Dec. 3: Our corps is burning the depot, destroying the railroad, etc. General Sherman is around watching how it is done. He is a very plain, unassuming man and today is in undress uniform but has that big shirt collar on as usual. His order to General Blair this morning was to make the destruction “tenfold more devilish” that he had ever dreamed of, as this is one of the places they have been starving our prisoners. Reach camp this evening near station number 7, Scarborough, some eight miles from Millen.

from Sherman’s March by Burke Davis, Vintage Books (1988):     

“[Division cavalry commander Hugh J.] Kilpatrick turned to his assignment to rescue Federal prisoners in the filthy pens at the crossroads settlement of Millen–where many survivors of the now abandoned Andersonville prison had been taken. The cavalry was too late As his riders on the banks of the Ogeechee, Kilpatrick saw the last of the prisoners being herded into boxcars by Confederates on the opposite side of the stream…

Chaplain Bradley climbed to one of the guard posts and looked down on the huts and holes where prisoners had lived: ‘It made my heart ache . . . such miserable hovels, hardly fit for swine to live in.’     He saw the shed where prisoners had been punished with stocks for seven men, ‘and they appeared to be well worn.’ Bradley heard men cursing Davis and the rebels as they left the place…

Captain Storrs of the 20th Connecticut, who drank some of the ‘very bad-tasting water’ from the stream, thought the rebels had chosen the swampy site to hasten the deaths of prisoners from malaria: ‘I am afraid if the soldiers generally could visit this pen there would be no quarter given beyond here.’

John Potter of the 101st Illinois wandered over the ground in a vain search for souvenirs: ‘It was the barest spot I ever saw. The trees and stumps and roots to the smallest fiber had been dug out for fuel, not a rag or a button or even a chip could be found.’

Alex Downing, almost sickened by the sight of the pen, was one who helped to destroy it: ‘We burned everything here a match would ignite.’ Not long afterward, some of Slocum’s men burned most of the village of Millen, including the hotel, depot and other buildings. They also burned a plantation house on the outskirts, and shot a pack of bloodhounds they found there.”

The colloquial power of Gen. Sherman

In his diary of March 5, 1865, my great-grandfather Lt. Edwin L. Lybarger, 43rd OVI, recorded an evening in the company of Gen. Sherman:

“Headquarters 43rd at a Mr. Woodwards in Cheraw, who had a letter from Gen. Hardee recommending the family to the clemency of Gen. Sherman. Sherman called in the evening and we had the pleasure of hearing the colloquial power of Gen. Sherman. He conversed for half an hour in an easy manner with Mr. Woodward and his Mother-in-law, but showing in every thing he said, his implacable hatred of the rebel cause.”

He said among other things that he did not want the South to come back in the Union, for we could drive them out and people the country with a better race. That all the men, women and children in Charleston ought to have been killed and the city destroyed when they fired on Sumpter and [we] would have had no war and that he should pursue his vocation with perseverance while the war lasted. When asked where he expected to go next, he replied, “I have about 60,000 men out there and I intend to go pretty much where I please.”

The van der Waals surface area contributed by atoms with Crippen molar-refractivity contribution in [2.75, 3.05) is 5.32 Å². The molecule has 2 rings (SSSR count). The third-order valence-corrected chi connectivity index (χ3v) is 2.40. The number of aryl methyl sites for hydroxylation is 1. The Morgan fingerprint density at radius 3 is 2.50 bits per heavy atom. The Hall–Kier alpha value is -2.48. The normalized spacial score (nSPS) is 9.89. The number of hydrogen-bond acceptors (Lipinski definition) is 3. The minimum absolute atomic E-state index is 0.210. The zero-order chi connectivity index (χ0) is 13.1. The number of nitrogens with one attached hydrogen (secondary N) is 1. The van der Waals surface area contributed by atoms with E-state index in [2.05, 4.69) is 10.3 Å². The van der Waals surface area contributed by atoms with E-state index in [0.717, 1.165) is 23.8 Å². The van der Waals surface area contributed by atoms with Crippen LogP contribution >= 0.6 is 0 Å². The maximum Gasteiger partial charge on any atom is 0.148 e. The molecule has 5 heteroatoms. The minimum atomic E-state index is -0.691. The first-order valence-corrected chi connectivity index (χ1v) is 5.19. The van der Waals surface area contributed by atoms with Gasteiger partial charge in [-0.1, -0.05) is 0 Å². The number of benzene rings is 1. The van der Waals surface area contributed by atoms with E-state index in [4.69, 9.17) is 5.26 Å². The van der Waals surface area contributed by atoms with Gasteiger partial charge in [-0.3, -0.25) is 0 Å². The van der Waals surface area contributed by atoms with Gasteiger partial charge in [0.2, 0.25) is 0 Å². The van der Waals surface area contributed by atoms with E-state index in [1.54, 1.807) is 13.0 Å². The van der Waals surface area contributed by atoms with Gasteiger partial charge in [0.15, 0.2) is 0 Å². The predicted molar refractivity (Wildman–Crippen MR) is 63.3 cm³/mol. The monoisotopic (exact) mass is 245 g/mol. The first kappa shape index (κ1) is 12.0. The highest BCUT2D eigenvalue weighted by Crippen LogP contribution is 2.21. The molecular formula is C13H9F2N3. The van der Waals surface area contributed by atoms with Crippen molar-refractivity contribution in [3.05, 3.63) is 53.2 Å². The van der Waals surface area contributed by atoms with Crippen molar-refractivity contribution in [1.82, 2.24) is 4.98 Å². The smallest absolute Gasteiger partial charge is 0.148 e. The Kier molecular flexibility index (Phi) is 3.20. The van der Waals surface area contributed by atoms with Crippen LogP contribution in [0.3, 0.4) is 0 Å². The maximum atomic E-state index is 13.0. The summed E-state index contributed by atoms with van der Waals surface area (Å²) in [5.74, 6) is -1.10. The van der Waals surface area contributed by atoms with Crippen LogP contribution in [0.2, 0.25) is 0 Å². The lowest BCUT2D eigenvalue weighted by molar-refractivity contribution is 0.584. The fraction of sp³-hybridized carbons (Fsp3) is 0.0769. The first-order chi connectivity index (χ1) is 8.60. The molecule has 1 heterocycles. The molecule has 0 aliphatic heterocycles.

The 17th Corps crossed the great Peedee and camped on the East bank.”

Col. J.L. Kirby Smith, "a born soldier, lost too soon"

Remembering Joseph L. Kirby Smith (1836-1862), first colonel of the 43rd Ohio Volunteer Infantry, 1861-62. From “Our Kirby Smith” – a Paper Read before the Ohio Commandery of the Military Order of the Loyal Legion of the United States, March 2, 1887 by Companion John W. Fuller:

Col. Smith’s service in the field covered merely eight brief months and he was but twenty-six years old when he fell in battle. So young, that only a few could realize that a born soldier had been lost; so soon, that only his kindred and a few who loved him would keep his memory green.

West Point, class of 1857

Our Kirby was born in Syracuse, N.Y., on the 25th day of July, 1836. He entered the Academy at West Point in 1853. He had less than the usual trouble in conforming to the discipline of the school, as he had long been taught both the propriety and the necessity of obedience. That other attribute, without which we should have no true soldier, viz., loyalty, was born in him. He graduated sixth in his class in 1857.

Offered command in 1861

When command of the 43rd Ohio Volunteer Infantry was offered to him by Ohio Governor Dennison, he promptly and gladly accepted. On reaching Camp Chase, near Columbus, he found a mere squad of men. He removed headquarters to Mount Vernon[Camp Andrews]. Speedily the ranks were filled, and so thoroughly were the men drilled, that the 43rd was soon known as one of the finest regiments Ohio sent into the field—and this is saying a good deal.

New Madrid, Missouri, Feb. 1862

It was about the last of February, 1862, when I first met Colonel Smith. He, with his regiment, joined the Army of the Mississippi at Commerce, Missouri, where General Pope was organizing his forces preparatory to the movement upon New Madrid. Smith’s regiment and mine both belonged to the First Division of that army, commanded then by General Schuyler Hamilton.

I did not see Smith during the first day’s operations at New Madrid, when the enemy’s gunboats made so much noise, as his regiment was held in reserve; but General Pope soon after gave him an order to make a reconnaissance with his regiment, to learn more of the enemy’s strength and position. He discharged this duty very satisfactorily to General Pope, and he did it in such a fearless manner as to attract the enemy’s attention; for when we captured the Rebels, some weeks thereafter, some of them inquired particularly after the officer who that day rode the white horse, and were loud in their commendations of his gallantry.